Fig. 3
figure3

Monthly surface flow under the two scenarios

Fig. 4
figure4

Monthly base flow under the two scenarios

The results showed that FRSE1 produced a non-significant change both on the mean monthly and mean annual surface runoff and water yield compared to LU2000 (Figs. 3, 5, 6, 7). On the other hand, FRSE2 showed 30% decrease on the mean monthly surface runoff but increased the mean monthly lateral flow and base flow by 110% and 254%, respectively, compared to the LU2000. Overall, the mean monthly water yield of the catchment has increased by 171% on FRSE2 compared to the LU2000. Although there are considerable number of research reports indicating the negative effect of forest on catchment total water yield, this study showed a significant water yield increase when approximately 33% of the C52A catchment area on slopes > 3% was converted from pastureland to evergreen forest land. This finding shows the dynamic relationship between topographical features of a catchment and the land cover issue and challenges the conventional generalisation which assumes that all forest cover reduces streamflow. This result is also important for catchment management stakeholders and policy-makers when devising land use and water resources management strategies in a catchment.

Fig. 5
figure5

Monthly water yield under the two scenarios

Fig. 6
figure6

Annual mean surface water under the two scenarios up to 2020

Fig. 7
figure7

Annual water yield under the two scenarios up to 2020

Conclusion

This study focused on evaluating the possible effect of land use change through afforestation on water resources by creating likely scenarios whereby land covered by pasture on a certain slope range are converted to forest in a quaternary catchment located in the semi-arid region of central South Africa. Two scenarios were created, namely Forest scenario one (FRSE1): conversion of pastureland on slope > 8% to forest; forest scenario two (FRSE2): conversion of pastureland on slope > 3% to forest. The results showed that FRSE1 produced a non-significant change both on the mean monthly surface runoff and water yield compared to LU2000. On the other hand, FRSE2 showed a 30% decrease on the mean monthly surface runoff but increased the mean monthly lateral flow and base flow by 110% and 254%, respectively, compared to the LU2000, indicating positive contribution of forest cover to the total water yield. In spite of reports indicating the negative effect of forest cover on total catchment water yield, this study showed a significant water yield increase when approximately 33% of the C52A catchment area, which lies on slopes > 3% and covered by grass, was converted to evergreen forest land. The result showed that a proper combination of forest cover and a suitable slope range can bring about a positive effect on the total water yield of a catchment. This result will contribute positively to the debate and conversation between stakeholders and policy-makers regarding land use and water resources management strategies in the catchment.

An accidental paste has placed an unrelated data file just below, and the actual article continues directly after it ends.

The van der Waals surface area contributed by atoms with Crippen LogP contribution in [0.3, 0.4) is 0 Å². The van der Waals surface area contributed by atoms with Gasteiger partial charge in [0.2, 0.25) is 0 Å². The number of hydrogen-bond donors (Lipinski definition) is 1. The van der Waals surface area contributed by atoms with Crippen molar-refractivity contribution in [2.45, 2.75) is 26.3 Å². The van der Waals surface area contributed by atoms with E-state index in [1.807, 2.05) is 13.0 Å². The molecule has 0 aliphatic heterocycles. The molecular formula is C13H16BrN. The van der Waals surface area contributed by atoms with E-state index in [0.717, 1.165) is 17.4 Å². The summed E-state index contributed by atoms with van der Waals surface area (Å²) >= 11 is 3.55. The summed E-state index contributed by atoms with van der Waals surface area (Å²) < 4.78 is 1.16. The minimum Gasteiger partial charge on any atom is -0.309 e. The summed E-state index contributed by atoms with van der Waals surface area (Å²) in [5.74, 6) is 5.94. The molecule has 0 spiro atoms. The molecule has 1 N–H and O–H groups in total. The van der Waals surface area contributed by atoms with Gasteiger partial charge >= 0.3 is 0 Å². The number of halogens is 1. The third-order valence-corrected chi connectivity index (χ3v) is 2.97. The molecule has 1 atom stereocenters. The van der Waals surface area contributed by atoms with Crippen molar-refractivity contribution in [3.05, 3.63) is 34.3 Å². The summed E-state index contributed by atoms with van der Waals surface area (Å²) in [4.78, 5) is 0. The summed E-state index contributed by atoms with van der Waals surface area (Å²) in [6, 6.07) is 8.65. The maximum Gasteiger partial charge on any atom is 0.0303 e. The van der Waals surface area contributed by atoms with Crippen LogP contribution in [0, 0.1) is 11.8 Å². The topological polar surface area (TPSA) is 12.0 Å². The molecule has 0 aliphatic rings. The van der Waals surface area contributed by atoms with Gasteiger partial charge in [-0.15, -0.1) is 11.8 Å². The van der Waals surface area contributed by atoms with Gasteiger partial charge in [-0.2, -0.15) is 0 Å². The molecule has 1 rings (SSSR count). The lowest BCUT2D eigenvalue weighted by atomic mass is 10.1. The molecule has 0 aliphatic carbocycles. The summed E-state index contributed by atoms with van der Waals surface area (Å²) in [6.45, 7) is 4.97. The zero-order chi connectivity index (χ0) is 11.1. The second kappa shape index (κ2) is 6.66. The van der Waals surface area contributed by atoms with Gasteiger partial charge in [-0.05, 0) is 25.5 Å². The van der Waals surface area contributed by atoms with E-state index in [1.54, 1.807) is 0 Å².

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Correspondence to Yali E. Woyessa.

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The authors would like to confirm that they have no competing of interest regarding this paper. Both authors worked closely on this project starting from the conception of the project through modelling, analysis, interpretation of the results and write up of the manuscript.

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Woyessa, Y.E., Welderufael, W.A. Impact of land-use change on catchment water balance: a case study in the central region of South Africa. Geosci. Lett. 8, 34 (2021). https://doi.org/10.1186/s40562-021-00204-9

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Keywords

  • Afforestation
  • SWAT
  • Catchment
  • Land use
  • Water balance
  • Water yield